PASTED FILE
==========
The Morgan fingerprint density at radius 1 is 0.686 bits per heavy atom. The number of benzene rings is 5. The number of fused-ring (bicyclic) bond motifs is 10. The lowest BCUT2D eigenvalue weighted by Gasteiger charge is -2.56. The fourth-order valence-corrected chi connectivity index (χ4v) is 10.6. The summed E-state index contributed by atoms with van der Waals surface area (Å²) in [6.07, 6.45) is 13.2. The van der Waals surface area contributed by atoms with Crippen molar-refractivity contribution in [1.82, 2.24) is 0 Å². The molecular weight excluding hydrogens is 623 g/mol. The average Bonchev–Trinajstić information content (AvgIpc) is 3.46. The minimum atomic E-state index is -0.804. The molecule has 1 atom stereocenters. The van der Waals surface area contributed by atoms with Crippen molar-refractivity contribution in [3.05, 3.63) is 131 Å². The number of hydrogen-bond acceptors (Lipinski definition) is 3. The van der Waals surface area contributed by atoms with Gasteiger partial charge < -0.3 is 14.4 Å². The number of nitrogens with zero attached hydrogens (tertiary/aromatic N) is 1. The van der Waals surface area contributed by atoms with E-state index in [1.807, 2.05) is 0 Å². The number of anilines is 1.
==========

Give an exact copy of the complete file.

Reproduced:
The Morgan fingerprint density at radius 1 is 0.686 bits per heavy atom. The number of benzene rings is 5. The number of fused-ring (bicyclic) bond motifs is 10. The lowest BCUT2D eigenvalue weighted by Gasteiger charge is -2.56. The fourth-order valence-corrected chi connectivity index (χ4v) is 10.6. The summed E-state index contributed by atoms with van der Waals surface area (Å²) in [6.07, 6.45) is 13.2. The van der Waals surface area contributed by atoms with Crippen molar-refractivity contribution in [1.82, 2.24) is 0 Å². The molecular weight excluding hydrogens is 623 g/mol. The average Bonchev–Trinajstić information content (AvgIpc) is 3.46. The minimum atomic E-state index is -0.804. The molecule has 1 atom stereocenters. The van der Waals surface area contributed by atoms with Crippen molar-refractivity contribution in [3.05, 3.63) is 131 Å². The number of hydrogen-bond acceptors (Lipinski definition) is 3. The van der Waals surface area contributed by atoms with Gasteiger partial charge < -0.3 is 14.4 Å². The number of nitrogens with zero attached hydrogens (tertiary/aromatic N) is 1. The van der Waals surface area contributed by atoms with E-state index in [1.807, 2.05) is 0 Å². The number of anilines is 1.